By James Carson
Last summer, a report for the Heritage Lottery Fund offered mixed news on the state of public parks in the UK. While increasing numbers of parks were reported to be in good condition, and visitor numbers and levels of satisfaction also rising, the study found evidence that public parks are now facing many significant challenges:
“As public spending has fallen parks have faced large cuts in their funding and staffing over the last three years, and these cuts are expected to continue over much of the rest of this decade.”
It’s heartening, then, to see that a project aiming to create new green spaces is now bearing fruit. This month, the Mayor of London announced the successful delivery of 100 pocket parks across the capital.
Pocket parks are small areas of public space with trees and greenery, places to sit and relax and spaces for people to socialise. They also contribute to making the city friendlier, greener and more resilient, and have been instrumental in contributing to public health in low income areas.
Pocket parks in London
London’s pocket parks scheme, taking in 26 boroughs, has benefited from £2m in funding from the Greater London Authority. The programme has supported local communities and volunteers in rejuvenating and transforming small patches of uncultivated and overlooked land into lush green spaces for everyone to use and enjoy. Some examples give a flavour of the varied and inventive nature of pocket parks:
- The edible bus stop
London’s first pocket park provided a blueprint for making small-scale green infrastructure interventions a reality across the capital. The park was created beside the bus stop on Landor Road, Stockwell, by a team of ‘guerrilla gardeners’ working with the local community. This once forgotten space has now been transformed into a thriving garden and neighbourhood hub.
- Derbyshire Street Pocket Park, Bethnal Green
This project transformed a dead-end road that attracted anti-social behaviour and fly-tipping into a safe and vibrant community space, incorporating a rain garden, seating areas, a cycle lane and permeable paving.
- Canning Town Caravanserai
The current plot of this project, near Canning Town station, is due to be reclaimed by a developer, leaving the community without a permanent space. In response the Pocket Parks team has embraced the idea of moveable growing spaces. The resulting ‘mobile parks’ will provide areas that have limited park access with gardening space and activities.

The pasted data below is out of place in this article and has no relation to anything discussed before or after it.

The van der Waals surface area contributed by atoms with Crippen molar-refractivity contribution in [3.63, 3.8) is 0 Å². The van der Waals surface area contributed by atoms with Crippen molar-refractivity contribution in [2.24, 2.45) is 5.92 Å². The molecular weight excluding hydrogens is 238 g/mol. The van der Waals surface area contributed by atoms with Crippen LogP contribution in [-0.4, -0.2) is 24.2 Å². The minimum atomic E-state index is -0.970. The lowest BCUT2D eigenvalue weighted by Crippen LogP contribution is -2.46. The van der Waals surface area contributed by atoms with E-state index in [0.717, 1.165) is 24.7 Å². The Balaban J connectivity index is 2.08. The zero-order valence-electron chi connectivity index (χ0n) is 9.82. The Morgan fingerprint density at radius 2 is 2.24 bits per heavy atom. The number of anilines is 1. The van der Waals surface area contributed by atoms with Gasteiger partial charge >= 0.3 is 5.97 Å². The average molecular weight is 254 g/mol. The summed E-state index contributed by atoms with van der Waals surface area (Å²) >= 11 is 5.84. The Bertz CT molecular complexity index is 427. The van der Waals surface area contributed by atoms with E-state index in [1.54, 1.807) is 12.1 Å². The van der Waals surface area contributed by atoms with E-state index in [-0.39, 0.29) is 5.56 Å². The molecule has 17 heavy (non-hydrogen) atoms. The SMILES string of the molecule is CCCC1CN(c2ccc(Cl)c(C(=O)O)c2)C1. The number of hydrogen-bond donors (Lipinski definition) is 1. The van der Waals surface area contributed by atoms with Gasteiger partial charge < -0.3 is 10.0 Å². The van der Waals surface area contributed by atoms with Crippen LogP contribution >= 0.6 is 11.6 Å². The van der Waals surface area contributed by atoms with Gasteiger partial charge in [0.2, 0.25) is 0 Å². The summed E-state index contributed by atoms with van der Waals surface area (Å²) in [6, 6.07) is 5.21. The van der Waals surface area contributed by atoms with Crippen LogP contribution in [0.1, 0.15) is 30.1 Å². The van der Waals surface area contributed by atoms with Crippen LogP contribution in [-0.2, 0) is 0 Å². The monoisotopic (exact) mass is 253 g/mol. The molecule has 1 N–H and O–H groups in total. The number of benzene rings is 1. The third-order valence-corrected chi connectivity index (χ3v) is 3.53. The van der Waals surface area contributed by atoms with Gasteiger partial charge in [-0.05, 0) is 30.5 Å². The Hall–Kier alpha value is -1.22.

- Hackney pocket park
Residents of Hackney’s Trelawney estate generated many of the ideas that has resulted in this new pocket park, including a space for local people to meet and improved wildlife habitats. The planting scheme acknowledges the site as the location of what was in the 19th century the largest hothouse in the world, with an unrivalled collection of palms, orchids and ferns, which helped influence planting in the rest of the UK.
Pocket parks beyond London
The pocket parks approach is not confined to the UK capital. There are good examples elsewhere in the country and overseas.
In Newcastle-upon-Tyne, the city council and business development company NE1 have been working together on pocket parks. One original idea is Quayside Seaside. Complete with deck chairs, palm trees and buckets and spades, creates a space where the visitors can unwind, build sandcastles and enjoy a free game of volleyball. Originally opened in the summer of 2011, the installation has proved to be so popular that it has become an annual fixture in Newcastle’s calendar of events.
Complementing, not competing
The growth of pocket parks shouldn’t obscure the need to look after our larger public parks. As the Heritage Lottery Fund report observed, “they are deeply rooted in the physical fabric, spirit and identity of thousands of places across the UK”. Pocket parks should be seen as complementing rather than competing with these bigger green spaces, in helping to make the pressures of urban life a little less stressful for us all.
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